At this time of year, it seems that barely a week passes by that isn’t cut short by a day off of one kind or another (as long as the national holiday falls on a weekday).
April 25th was Liberation Day, May 1st was Labour Day, and in Verona on May 21st we celebrated San Zeno, our local patron saint.
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As if these days of leisure aren’t enough, Italians, in their infinite wisdom, are known to add various ‘ponte’ to the annual calendar of festivities. So, for example, if your revered saint’s day happens to fall on a Tuesday, it makes no sense to go to work on the Monday, so a ‘bridge’ is created from the weekend to give you yet another day off. Genius!
In some ways, these truncated weeks seem designed to ease you into the long hot summer, a chance to acclimatise and prepare yourself for the long school holidays that are to come – Italian schools close for three whole months in the summer.
So, June 2nd is the Festa della Repubblica, a day that commemorates the creation of the new Italian republic in the seething aftermath of the Second World War.
The birth of the republic
In fact, the day marks the anniversary of the 1946 referendum in which the Italian people had their say on the form of government that would follow the long years of fascism.
The Italian people were given the simple choice of monarchy or republic. By a margin of 54.3 to 45.7 percent, they chose to ditch the system of hereditary monarchy that had been in place for just 85 years in favour of a new republic.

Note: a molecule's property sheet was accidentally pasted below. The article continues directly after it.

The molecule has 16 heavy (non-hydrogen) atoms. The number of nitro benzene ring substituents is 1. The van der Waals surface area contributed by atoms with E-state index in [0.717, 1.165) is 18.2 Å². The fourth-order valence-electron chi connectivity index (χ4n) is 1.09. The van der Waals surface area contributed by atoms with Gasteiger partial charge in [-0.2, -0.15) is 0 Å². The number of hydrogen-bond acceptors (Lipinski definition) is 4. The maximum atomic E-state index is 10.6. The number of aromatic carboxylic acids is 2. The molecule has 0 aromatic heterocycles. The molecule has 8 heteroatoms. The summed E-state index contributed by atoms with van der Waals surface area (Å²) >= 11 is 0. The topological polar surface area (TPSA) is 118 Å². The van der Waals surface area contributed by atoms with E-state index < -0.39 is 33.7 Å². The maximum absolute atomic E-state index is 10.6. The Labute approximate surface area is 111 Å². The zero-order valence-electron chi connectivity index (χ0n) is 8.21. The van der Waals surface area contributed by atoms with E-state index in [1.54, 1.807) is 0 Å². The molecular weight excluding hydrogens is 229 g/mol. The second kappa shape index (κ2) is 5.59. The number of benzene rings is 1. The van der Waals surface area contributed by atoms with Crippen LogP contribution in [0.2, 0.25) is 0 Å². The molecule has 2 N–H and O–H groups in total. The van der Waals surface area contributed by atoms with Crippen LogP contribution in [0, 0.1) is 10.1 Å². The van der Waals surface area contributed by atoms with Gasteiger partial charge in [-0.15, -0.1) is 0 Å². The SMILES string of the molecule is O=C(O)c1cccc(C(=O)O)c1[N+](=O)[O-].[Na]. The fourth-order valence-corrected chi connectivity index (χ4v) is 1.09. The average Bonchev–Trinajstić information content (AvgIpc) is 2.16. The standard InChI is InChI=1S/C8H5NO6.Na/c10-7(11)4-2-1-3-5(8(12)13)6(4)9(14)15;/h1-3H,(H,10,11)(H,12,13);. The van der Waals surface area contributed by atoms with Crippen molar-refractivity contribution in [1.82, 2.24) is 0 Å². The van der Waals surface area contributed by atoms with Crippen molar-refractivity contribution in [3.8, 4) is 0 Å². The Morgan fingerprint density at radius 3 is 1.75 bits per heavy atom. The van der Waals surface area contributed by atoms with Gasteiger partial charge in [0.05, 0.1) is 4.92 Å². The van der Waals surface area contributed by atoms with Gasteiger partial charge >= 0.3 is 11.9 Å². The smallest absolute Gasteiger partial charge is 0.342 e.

Though relatively short-lived, Italy’s monarchical era was not without its drama.
Victor Emmanuel II, the first king of a unified Italy, reigned from 1861 until his death in 1878. His first wife was also his first cousin once removed (Adelaide of Austria), with whom he had eight children. His second marriage,to his principal mistress La Bela Rosin, was also controversial – as a commoner she could never be queen.
Despite the controversy that was to follow, Victor Emmanuel II remains a revered figure in Italy, endowed with the moniker Pater Patriae (father of the fatherland), and the magnificent Victor Emmanuel II monument in Rome constructed in his honour.
As the first-born male (only males could ascend the Italian throne), the throne passed to Umberto, who reigned from his father’s death in 1878 until his assassination on 29 July 1900.
Like his father, Umberto also married a first cousin (Margherita of Savoy) and their only son, Victor Emmanuel, was born in 1869. Nicknamed ‘il Buono’ [the good], Umberto also kept a string of mistresses, his favourite of whom were installed in court as ladies-in-waiting to the queen.
Growing up in the stifling and constrained world of court, Umberto harboured a long-running grievance against his father. When he was crowned king, he quickly sold off his father’s extensive racing horse collection and sought to stamp his own personality, such as it was, on the monarchy.
Poorly educated, with no intellectual or artistic interests, Umberto was an admirer of Prussian-German militarism. He approved the Triple Alliance (one side of the pre-war system of military alliances that was designed to prevent war) with Austria-Hungary and Germany, but when war came, Italy would eventually join the other side.
As well as strident militarism, Umberto was also a staunch advocate of colonial expansion. The clumsy execution of these two policies helped to create the climate in which the world inched towards conflict.
A divisive figure, Umberto was the subject of a number of failed assassination attempts. The violent end to his reign came on 29 July 1900, when he was shot in Monza by the Italian-American anarchist Gaetano Bresci.